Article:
He went through a Twitter space session and two interviews — one on Fox News with Mr. Gowdy, his former congressional colleague, and another with conservative radio host Mark Levin — without mentioning Mr. Trump by name. (The words came out of his mouth at one point: “Merit must trump identity politics,” the governor said during a Twitter chat.)

But his attempts to contradict himself with the nameless were frequent.

Mr. DeSantis said on Fox News that the reason Mr. Biden escaped “shenanigans” on the southern border was because there was no wall to protect him. Mr. DeSantis pledged to build a “comprehensive” border wall — a rebuke of Mr. Trump’s failure to deliver on that signature promise.

Mr. DeSantis also reviewed a line of attack that is expected to center his campaign: Mr. Trump’s first-term appointments.

Mr. DeSantis blamed the Federal Reserve — Jerome H. Powell was appointed by Mr. Trump to chair the Fed — for fueling inflation. And he said he would fire FBI Director Christopher A. Wray, another Trump appointee, on the first day.

Mr. DeSantis took his sharpest jab at Mr. Trump at the last minute with Mr. Gowdy, who asked him what he would say to candidates who might not want to debate. It was an apparent reference to Mr. Trump, who has indicated he may skip one or both of the first Republican debates. Mr. DeSantis, who needs debates for breakout moments, called on people to participate.

“No one in this world is entitled to anything, Trey, you have to earn it,” said Mr. DeSantis. “That’s exactly what I plan to do, and I think the debates are a big part of that process.”

Mr. DeSantis reviewed his hardline policies to counter the Chinese Communist Party. While Mr Trump has focused much of his presidency on the trade dimension of the relationship, Mr DeSantis has spoken more broadly about countering China’s influence, territorial expansion and military ambitions.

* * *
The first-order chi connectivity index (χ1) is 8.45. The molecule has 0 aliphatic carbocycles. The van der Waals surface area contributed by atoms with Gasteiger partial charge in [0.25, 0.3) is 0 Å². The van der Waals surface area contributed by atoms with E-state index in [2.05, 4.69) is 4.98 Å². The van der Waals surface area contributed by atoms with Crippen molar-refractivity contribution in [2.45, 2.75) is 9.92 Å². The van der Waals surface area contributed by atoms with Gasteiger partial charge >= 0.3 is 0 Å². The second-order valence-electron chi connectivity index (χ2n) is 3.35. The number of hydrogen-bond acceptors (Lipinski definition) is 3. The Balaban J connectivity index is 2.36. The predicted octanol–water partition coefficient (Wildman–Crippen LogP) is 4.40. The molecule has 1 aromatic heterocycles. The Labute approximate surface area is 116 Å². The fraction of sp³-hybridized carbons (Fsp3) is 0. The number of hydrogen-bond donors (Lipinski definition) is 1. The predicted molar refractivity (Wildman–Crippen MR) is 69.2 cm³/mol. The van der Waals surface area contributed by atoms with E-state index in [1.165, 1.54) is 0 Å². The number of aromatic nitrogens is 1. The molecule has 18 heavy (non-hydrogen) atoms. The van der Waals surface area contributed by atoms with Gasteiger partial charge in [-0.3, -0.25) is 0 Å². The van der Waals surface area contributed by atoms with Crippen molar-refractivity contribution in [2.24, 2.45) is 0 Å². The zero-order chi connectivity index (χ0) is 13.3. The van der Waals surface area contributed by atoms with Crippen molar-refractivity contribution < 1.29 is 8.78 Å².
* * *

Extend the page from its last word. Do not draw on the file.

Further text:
On Fox News, Mr. DeSantis called for a 21st-century version of the Monroe Doctrine to counter China’s influence in Latin America. The Monroe Doctrine, formulated by President James Monroe in the early 19th century, warned European nations not to colonize the American hinterland.

Mr. DeSantis also said that the United States needs to build strong partnerships with India, Australia and other allies to counter Chinese expansion in the Pacific. And he called for a major manufacturing revival — saying the U.S. has become too closely intertwined economically with China.

His remarks indicated that as president, Mr. DeSantis would be more comprehensively aggressive toward China than Mr. Trump was in his first term. Mr Trump spent much of the first three years of his presidency turning a blind eye to China’s military expansionism and human rights abuses as he sought a trade deal with Beijing. Mr. DeSantis has signaled that he wants to confront China on all fronts from the start.

Mr. DeSantis built on what his allies say will be one of his most important contrasts against Mr. Trump: his ability to wield power effectively.

In his Twitter Spaces live chat, Mr. DeSantis talked about his extensive record of implementing conservative policies as governor in Florida. He cited his ability to use government power for conservative purposes. He said he had studied the “various leverage points under Article 2” of the Constitution and would apply that knowledge if elected president. On Fox News, he reiterated his plans to use Article 2 to rebuild the government.

Mr. DeSantis indicated that he would be more heavy-handed with the federal bureaucracy than Mr. Trump. That’s part of one of his core arguments: that he will not only fight harder than Mr. Trump, but that he will bring about major change where the former president lacked.

In his interview on Fox News, he portrayed the FBI as one of many federal agencies, and said he would have stronger control over the entire Justice Department.

He rejected the notion that presidents should view these agencies as independent, saying that if, as president, he found out that FBI officials were colluding with tech companies — government officials — , referring to requests to remove content deemed harmful to Twitter – then “everyone involved will be fired.”

Source link

Leave a Reply

Your email address will not be published. Required fields are marked *